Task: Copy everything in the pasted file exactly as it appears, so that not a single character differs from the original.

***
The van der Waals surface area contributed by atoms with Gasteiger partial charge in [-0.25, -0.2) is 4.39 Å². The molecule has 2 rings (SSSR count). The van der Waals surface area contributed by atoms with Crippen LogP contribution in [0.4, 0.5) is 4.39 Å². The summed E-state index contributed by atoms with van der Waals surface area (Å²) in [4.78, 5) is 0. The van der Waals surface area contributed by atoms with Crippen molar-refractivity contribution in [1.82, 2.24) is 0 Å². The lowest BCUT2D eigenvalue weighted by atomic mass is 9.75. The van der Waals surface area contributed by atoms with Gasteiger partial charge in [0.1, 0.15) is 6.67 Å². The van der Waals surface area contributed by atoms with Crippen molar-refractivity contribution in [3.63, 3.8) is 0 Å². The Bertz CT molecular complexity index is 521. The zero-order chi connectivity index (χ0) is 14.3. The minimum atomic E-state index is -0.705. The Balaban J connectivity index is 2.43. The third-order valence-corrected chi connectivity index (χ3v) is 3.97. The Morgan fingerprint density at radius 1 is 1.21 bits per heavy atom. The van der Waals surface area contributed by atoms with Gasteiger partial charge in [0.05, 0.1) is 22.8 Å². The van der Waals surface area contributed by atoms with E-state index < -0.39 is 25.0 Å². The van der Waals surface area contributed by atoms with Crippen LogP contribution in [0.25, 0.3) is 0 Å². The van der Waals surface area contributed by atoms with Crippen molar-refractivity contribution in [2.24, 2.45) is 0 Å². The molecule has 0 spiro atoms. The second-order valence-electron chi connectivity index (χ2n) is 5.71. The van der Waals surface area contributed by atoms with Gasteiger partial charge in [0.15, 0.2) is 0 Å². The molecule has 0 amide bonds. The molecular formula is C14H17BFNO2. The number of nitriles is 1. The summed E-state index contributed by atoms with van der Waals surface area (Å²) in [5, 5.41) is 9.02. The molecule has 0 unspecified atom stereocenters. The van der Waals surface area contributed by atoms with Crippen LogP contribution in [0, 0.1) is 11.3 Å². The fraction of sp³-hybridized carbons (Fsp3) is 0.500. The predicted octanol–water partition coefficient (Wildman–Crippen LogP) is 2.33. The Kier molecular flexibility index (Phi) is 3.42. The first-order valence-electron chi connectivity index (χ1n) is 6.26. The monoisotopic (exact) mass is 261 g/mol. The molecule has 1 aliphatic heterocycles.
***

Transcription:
The van der Waals surface area contributed by atoms with Gasteiger partial charge in [-0.25, -0.2) is 4.39 Å². The molecule has 2 rings (SSSR count). The van der Waals surface area contributed by atoms with Crippen LogP contribution in [0.4, 0.5) is 4.39 Å². The summed E-state index contributed by atoms with van der Waals surface area (Å²) in [4.78, 5) is 0. The van der Waals surface area contributed by atoms with Crippen molar-refractivity contribution in [1.82, 2.24) is 0 Å². The lowest BCUT2D eigenvalue weighted by atomic mass is 9.75. The van der Waals surface area contributed by atoms with Gasteiger partial charge in [0.1, 0.15) is 6.67 Å². The van der Waals surface area contributed by atoms with Crippen molar-refractivity contribution in [3.63, 3.8) is 0 Å². The Bertz CT molecular complexity index is 521. The zero-order chi connectivity index (χ0) is 14.3. The minimum atomic E-state index is -0.705. The Balaban J connectivity index is 2.43. The third-order valence-corrected chi connectivity index (χ3v) is 3.97. The Morgan fingerprint density at radius 1 is 1.21 bits per heavy atom. The van der Waals surface area contributed by atoms with Gasteiger partial charge in [0.05, 0.1) is 22.8 Å². The van der Waals surface area contributed by atoms with E-state index < -0.39 is 25.0 Å². The van der Waals surface area contributed by atoms with Crippen LogP contribution in [0.25, 0.3) is 0 Å². The van der Waals surface area contributed by atoms with Crippen molar-refractivity contribution in [2.24, 2.45) is 0 Å². The molecule has 0 spiro atoms. The second-order valence-electron chi connectivity index (χ2n) is 5.71. The van der Waals surface area contributed by atoms with Gasteiger partial charge in [0.15, 0.2) is 0 Å². The molecule has 0 amide bonds. The molecular formula is C14H17BFNO2. The number of nitriles is 1. The summed E-state index contributed by atoms with van der Waals surface area (Å²) in [5, 5.41) is 9.02. The molecule has 0 unspecified atom stereocenters. The van der Waals surface area contributed by atoms with Crippen LogP contribution in [0, 0.1) is 11.3 Å². The fraction of sp³-hybridized carbons (Fsp3) is 0.500. The predicted octanol–water partition coefficient (Wildman–Crippen LogP) is 2.33. The Kier molecular flexibility index (Phi) is 3.42. The first-order valence-electron chi connectivity index (χ1n) is 6.26. The monoisotopic (exact) mass is 261 g/mol. The molecule has 1 aliphatic heterocycles.